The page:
- Second World War (1939-1945)
- SS-Obersturmbannführer (Lieutenant-colonel)
- Kommandeur, SS-Panzer Regiment 10, 10. SS-Panzer-Division "Frundsberg", Waffen-SS
- Awarded on:
- August 23rd, 1944
Paetsch’s Knight’s Cross recommendation reads as follows…
“I would like to request the award of the Knight’s Cross to the Iron Cross for SS-Obersturmbannführer Paetsch, commander of the SS-Panzer-Regiment 10.
On the 02.08.1944 the 10. SS-Panzer-Division ‘Frundsberg’ had the mission of intercepting an enemy breakthrough that had taken place south of Caumont up to Coulvain-Jurques, and seal it off along the line St. Georges-la Bigne-Hill 301-Hill 321. In the course of this fighting Hill 188, located 1.5 km south of St. Georges, fell on the night of the 03./04.08.1944. In order to recapture this hill, located in the sector of the 326. Infanterie-Division, the SS-Pz.Rgt. 10 along with its subordinated elements (I.(SPW)/Pz.Gren.Rgt. 21, I./Pz.A.R. 10, 1./Pz.Pi.Btl. 10) under the command of SS-Obersturmbannführer Paetsch was assembled for a counterattack.
During the preparations for this attack the enemy continually reinforced the hill from the northwest with tanks, mounted infantry and strong anti-tank elements, putting it in a much more defensible condition. Armoured spearheads of the enemy succeeded in entering the villages of le Manor and la Lande during the midday hours of the 04.08.1944, bringing them under firm control. Additional armoured spearheads had by this time already made it east of St. Georges as far as Courcelles (1.5 km east of Hill 188). Strong enemy armoured reserves were reported in the forests north of Breuil. A rupturing of the front with a subsequent breakthrough through the left wing of the 326. Infanterie-Division, with the goal of occupying Aunay and thereby rolling up the deep left flank of this Division, seemed inevitable.
At 13:00 SS-Obersturmbannführer Paetsch, his Regiment (30 Panzers) and the subordinated elements commenced their attack, first against la Lande and le Manoir. After a hard struggle the enemy tank/infantry spearheads here were crushed, 7 enemy tanks and anti-tank guns were destroyed. Heavy losses in infantry were inflicted on the enemy in these village battles, and 130 prisoners were taken. Valuable and revealing maps for the leadership of our units were captured.
Despite heavy drumfire and strong enemy air attacks against this Kampfgruppe, SS-Obersturmbannführer Paetsch and his troops brought Hill 188 into our control during the late evening hours. All immediately launched enemy counterattacks from the north and northwest were repelled. After the seizure of Hill 188 SS-Obersturmbannführer Paetsch launched a thrust on his own initiative with a Panzer-Kompanie and mounted Panzer-Pionieren in the direction of Coucelles in order to destroy the enemy tank spearheads there. In a hard night battle 3 tanks were destroyed in close combat along with much enemy infantry, with the rest of the enemy being forced into flight.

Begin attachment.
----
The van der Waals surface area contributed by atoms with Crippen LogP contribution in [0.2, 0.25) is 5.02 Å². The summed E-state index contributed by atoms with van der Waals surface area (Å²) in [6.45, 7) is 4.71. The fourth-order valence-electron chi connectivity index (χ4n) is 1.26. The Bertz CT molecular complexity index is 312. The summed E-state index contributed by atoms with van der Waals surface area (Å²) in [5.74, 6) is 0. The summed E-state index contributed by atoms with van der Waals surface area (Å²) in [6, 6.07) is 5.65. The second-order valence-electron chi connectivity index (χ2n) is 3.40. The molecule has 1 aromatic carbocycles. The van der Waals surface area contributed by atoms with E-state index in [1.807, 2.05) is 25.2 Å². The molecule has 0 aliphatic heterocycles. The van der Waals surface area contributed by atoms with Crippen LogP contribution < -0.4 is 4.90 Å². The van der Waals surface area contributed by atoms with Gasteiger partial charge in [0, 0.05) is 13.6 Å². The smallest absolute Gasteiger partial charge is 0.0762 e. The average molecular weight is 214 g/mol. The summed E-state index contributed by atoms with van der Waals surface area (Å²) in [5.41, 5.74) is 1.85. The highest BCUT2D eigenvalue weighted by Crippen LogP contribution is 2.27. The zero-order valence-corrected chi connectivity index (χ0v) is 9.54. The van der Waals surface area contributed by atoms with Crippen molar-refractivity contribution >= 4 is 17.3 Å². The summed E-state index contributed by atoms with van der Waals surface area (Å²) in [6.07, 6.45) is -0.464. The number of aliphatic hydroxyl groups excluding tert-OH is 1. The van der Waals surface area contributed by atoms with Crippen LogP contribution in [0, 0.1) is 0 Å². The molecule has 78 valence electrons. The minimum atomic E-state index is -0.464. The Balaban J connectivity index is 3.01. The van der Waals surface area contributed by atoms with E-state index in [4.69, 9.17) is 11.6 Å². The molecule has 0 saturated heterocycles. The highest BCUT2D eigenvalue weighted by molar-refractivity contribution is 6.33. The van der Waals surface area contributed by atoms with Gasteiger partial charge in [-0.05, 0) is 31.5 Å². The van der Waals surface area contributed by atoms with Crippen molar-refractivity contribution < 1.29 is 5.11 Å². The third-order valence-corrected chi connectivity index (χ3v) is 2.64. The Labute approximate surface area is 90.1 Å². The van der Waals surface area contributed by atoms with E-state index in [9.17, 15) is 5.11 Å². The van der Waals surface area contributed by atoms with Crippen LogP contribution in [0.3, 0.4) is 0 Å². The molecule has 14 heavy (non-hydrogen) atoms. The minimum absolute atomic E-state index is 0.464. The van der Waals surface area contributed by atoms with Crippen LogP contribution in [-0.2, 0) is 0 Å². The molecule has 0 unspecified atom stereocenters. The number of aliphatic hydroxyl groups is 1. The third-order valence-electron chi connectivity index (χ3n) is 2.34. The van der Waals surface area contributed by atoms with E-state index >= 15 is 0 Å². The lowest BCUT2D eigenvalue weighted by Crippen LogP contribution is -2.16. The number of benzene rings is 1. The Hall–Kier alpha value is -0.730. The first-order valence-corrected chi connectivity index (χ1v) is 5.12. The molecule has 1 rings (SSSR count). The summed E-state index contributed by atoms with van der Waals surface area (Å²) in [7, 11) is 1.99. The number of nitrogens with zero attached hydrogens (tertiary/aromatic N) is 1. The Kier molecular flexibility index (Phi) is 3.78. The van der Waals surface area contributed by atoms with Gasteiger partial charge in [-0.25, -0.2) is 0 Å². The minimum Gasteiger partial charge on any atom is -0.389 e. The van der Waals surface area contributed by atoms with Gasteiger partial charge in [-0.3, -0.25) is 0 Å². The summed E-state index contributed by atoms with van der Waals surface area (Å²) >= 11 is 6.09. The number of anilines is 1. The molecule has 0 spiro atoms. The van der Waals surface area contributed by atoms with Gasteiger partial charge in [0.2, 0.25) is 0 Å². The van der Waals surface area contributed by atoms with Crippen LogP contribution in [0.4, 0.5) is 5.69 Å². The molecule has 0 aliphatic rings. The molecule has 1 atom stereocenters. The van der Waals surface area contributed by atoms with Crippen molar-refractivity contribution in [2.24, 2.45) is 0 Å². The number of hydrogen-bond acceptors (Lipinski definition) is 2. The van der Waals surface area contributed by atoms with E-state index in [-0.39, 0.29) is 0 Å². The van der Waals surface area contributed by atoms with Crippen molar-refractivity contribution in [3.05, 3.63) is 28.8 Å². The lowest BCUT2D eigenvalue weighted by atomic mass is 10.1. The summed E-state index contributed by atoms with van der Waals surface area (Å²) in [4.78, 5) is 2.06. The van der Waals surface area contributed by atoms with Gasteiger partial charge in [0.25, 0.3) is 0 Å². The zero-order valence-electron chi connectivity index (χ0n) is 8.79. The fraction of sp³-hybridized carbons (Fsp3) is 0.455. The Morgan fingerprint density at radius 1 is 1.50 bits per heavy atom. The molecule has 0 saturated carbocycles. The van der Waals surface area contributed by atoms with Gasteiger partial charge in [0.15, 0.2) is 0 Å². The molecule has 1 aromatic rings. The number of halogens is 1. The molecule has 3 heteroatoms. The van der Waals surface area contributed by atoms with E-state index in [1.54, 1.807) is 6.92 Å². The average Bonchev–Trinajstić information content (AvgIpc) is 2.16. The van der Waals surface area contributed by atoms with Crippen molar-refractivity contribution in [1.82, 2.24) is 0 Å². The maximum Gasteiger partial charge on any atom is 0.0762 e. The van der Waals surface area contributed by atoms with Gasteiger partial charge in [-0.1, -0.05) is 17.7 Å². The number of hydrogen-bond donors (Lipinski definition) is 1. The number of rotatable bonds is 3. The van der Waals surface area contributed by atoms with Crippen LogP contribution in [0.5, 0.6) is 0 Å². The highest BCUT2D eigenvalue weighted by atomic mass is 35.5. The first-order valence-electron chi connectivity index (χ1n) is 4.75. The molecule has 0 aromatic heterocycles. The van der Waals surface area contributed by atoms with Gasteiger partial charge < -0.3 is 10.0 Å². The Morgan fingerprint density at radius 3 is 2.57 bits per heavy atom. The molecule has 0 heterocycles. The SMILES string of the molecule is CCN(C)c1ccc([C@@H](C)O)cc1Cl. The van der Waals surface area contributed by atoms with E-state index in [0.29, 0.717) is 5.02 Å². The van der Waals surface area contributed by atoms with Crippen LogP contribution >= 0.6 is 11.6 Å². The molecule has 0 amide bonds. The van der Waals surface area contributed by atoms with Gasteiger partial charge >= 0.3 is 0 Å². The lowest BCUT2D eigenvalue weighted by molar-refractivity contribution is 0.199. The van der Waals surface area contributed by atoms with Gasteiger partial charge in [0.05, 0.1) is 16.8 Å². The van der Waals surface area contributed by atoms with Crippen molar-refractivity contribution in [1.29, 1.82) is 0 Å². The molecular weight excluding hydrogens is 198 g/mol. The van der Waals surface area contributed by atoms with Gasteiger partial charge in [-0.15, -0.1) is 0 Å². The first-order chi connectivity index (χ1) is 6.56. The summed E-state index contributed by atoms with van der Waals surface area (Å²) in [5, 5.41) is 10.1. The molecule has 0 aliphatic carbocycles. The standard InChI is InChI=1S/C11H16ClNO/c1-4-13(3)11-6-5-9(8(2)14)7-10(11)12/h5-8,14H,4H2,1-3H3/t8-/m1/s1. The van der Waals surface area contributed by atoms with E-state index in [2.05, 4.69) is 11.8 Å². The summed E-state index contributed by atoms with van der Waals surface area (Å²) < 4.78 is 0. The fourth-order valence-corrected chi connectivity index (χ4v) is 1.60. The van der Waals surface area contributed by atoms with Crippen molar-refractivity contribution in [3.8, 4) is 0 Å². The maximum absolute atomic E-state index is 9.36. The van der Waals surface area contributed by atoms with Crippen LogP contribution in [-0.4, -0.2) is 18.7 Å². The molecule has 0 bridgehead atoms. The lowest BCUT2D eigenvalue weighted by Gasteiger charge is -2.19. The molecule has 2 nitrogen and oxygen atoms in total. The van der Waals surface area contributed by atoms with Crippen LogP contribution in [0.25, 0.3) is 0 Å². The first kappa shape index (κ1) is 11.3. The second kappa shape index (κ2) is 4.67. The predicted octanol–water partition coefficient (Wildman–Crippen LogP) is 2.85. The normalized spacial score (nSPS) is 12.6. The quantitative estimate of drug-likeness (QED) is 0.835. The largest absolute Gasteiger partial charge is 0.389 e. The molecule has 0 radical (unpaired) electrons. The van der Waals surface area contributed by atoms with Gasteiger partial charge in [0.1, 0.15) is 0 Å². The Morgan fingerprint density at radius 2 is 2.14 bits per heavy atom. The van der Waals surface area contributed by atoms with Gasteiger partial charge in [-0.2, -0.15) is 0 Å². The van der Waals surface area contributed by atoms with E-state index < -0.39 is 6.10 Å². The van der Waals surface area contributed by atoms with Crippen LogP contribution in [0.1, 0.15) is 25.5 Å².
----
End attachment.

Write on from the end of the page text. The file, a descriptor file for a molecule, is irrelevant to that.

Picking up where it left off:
By this the great danger of a breakthrough in the left sector of the 326. Infanterie-Division was removed, and the capture of Aunay was prevented. A consequence of this was that the retreat which had in the meantime been ordered by the higher command could in fact be carried out. As far as the Infanterie-Divisionen in the northeast and furthermore the entire left wing of the LVII. Armee-Korps was concerned, such a movement could not have been carried out according to plan without the capture and successful defense of Hill 188.
It is clear without a doubt that a deep penetration into the west flank of the LVII. Armee-Korps was prevented through the capture and successful defense of Hill 188 by SS-Obersturmbannführer Paetsch and his troops. The consequences of such an enemy penetration would have been the impossibility of both the planned retreat movement and the smooth occupation of the ordered second position.
SS-Obersturmbannführer Paetsch, who led this fighting from his Panzer while in the foremost line, has shown himself as one befitting of the award of the Knight’s Cross to the Iron Cross.”